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Author Topic: Ultimate blockchain compression w/ trust-free lite nodes  (Read 68564 times)
etotheipi
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June 22, 2012, 12:08:58 PM
 #121

The number one problem that this solves (besides blockchain pruning) is one of trust.  When a new node gets on the network right now, there are two options:

(1) Run a full node, with full blockchain, ultimate security -- verify everything in the blockchain yourself
(2) Run a lightweight node, with reduced level of security -- trust that someone else gave you your own correct balance, and have no way to check whether transactions are valid, especially zero-conf tx

With this meta-chain in place, you can run (1) for a lot less disk space, and (2; lightweight nodes) can achieve the ultimate security model without needing to hold the full chain.  I can verifiably import my own wallet knowing nothing but the headers and verify it directly against the blockchain.  If someone gives me a zero-conf tx, I can check not only that its inputs exist, but that the inputs haven't been spent yet.  Zero-conf tx should not really be trusted, anyway... but at least you can verify whether it's even possible for the network to accept it, which what a full node does.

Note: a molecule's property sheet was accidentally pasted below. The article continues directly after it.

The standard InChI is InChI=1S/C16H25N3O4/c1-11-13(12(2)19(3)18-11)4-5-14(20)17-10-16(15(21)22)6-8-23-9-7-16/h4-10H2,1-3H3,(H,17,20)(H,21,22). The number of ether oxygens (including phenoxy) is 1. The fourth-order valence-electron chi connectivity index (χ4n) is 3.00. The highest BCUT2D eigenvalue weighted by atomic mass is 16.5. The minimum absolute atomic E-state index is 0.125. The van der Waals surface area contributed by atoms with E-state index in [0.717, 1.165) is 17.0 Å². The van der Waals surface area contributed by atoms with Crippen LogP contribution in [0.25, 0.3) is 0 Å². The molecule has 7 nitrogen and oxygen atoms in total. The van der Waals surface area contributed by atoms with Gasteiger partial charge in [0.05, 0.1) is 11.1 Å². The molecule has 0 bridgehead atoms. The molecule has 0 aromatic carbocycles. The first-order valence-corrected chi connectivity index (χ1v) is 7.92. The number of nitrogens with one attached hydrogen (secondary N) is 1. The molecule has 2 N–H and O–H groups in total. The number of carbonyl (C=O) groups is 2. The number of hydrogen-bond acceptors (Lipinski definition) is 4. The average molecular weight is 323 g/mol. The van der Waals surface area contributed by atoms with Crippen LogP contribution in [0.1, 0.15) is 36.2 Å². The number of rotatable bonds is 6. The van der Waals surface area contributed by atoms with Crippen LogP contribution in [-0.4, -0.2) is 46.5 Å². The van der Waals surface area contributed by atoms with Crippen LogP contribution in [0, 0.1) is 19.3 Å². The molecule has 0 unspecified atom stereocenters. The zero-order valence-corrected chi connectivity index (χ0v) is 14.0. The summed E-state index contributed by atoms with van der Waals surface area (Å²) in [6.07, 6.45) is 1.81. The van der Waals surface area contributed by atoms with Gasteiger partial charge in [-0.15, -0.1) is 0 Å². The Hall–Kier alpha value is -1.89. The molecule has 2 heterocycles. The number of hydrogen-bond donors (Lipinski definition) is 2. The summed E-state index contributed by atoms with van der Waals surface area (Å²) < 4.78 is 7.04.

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Serith
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June 22, 2012, 04:46:33 PM
 #122

If someone gives me a zero-conf tx, I can check not only that its inputs exist, but that the inputs haven't been spent yet.  Zero-conf tx should not really be trusted, anyway... but at least you can verify whether it's even possible for the network to accept it, which what a full node does.